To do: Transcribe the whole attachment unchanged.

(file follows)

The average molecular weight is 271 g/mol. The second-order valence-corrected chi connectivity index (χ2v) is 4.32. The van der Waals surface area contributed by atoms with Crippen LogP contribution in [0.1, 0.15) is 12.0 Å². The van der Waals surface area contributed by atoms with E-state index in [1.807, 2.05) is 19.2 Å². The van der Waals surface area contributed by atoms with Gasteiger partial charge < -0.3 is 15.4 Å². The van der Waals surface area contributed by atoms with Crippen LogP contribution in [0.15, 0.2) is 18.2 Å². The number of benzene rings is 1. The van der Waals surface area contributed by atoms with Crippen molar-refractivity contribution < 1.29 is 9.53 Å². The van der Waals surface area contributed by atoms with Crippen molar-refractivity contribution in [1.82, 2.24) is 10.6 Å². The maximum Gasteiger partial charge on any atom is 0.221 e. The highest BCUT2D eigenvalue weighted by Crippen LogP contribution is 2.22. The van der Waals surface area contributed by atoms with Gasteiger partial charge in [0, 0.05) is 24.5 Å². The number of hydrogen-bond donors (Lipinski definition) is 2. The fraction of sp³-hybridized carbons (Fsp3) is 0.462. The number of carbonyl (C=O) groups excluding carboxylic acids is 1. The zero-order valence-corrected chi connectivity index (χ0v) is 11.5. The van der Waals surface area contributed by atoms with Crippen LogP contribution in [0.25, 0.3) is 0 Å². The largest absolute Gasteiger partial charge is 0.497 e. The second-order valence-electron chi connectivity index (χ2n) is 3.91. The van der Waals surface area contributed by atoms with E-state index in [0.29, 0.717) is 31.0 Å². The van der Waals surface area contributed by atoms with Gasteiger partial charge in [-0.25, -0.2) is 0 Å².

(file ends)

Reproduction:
The average molecular weight is 271 g/mol. The second-order valence-corrected chi connectivity index (χ2v) is 4.32. The van der Waals surface area contributed by atoms with Crippen LogP contribution in [0.1, 0.15) is 12.0 Å². The van der Waals surface area contributed by atoms with E-state index in [1.807, 2.05) is 19.2 Å². The van der Waals surface area contributed by atoms with Gasteiger partial charge < -0.3 is 15.4 Å². The van der Waals surface area contributed by atoms with Crippen LogP contribution in [0.15, 0.2) is 18.2 Å². The number of benzene rings is 1. The van der Waals surface area contributed by atoms with Crippen molar-refractivity contribution < 1.29 is 9.53 Å². The van der Waals surface area contributed by atoms with Crippen molar-refractivity contribution in [1.82, 2.24) is 10.6 Å². The maximum Gasteiger partial charge on any atom is 0.221 e. The highest BCUT2D eigenvalue weighted by Crippen LogP contribution is 2.22. The van der Waals surface area contributed by atoms with Gasteiger partial charge in [0, 0.05) is 24.5 Å². The number of hydrogen-bond donors (Lipinski definition) is 2. The fraction of sp³-hybridized carbons (Fsp3) is 0.462. The number of carbonyl (C=O) groups excluding carboxylic acids is 1. The zero-order valence-corrected chi connectivity index (χ0v) is 11.5. The van der Waals surface area contributed by atoms with Crippen LogP contribution in [0.25, 0.3) is 0 Å². The largest absolute Gasteiger partial charge is 0.497 e. The second-order valence-electron chi connectivity index (χ2n) is 3.91. The van der Waals surface area contributed by atoms with E-state index in [0.29, 0.717) is 31.0 Å². The van der Waals surface area contributed by atoms with Gasteiger partial charge in [-0.25, -0.2) is 0 Å².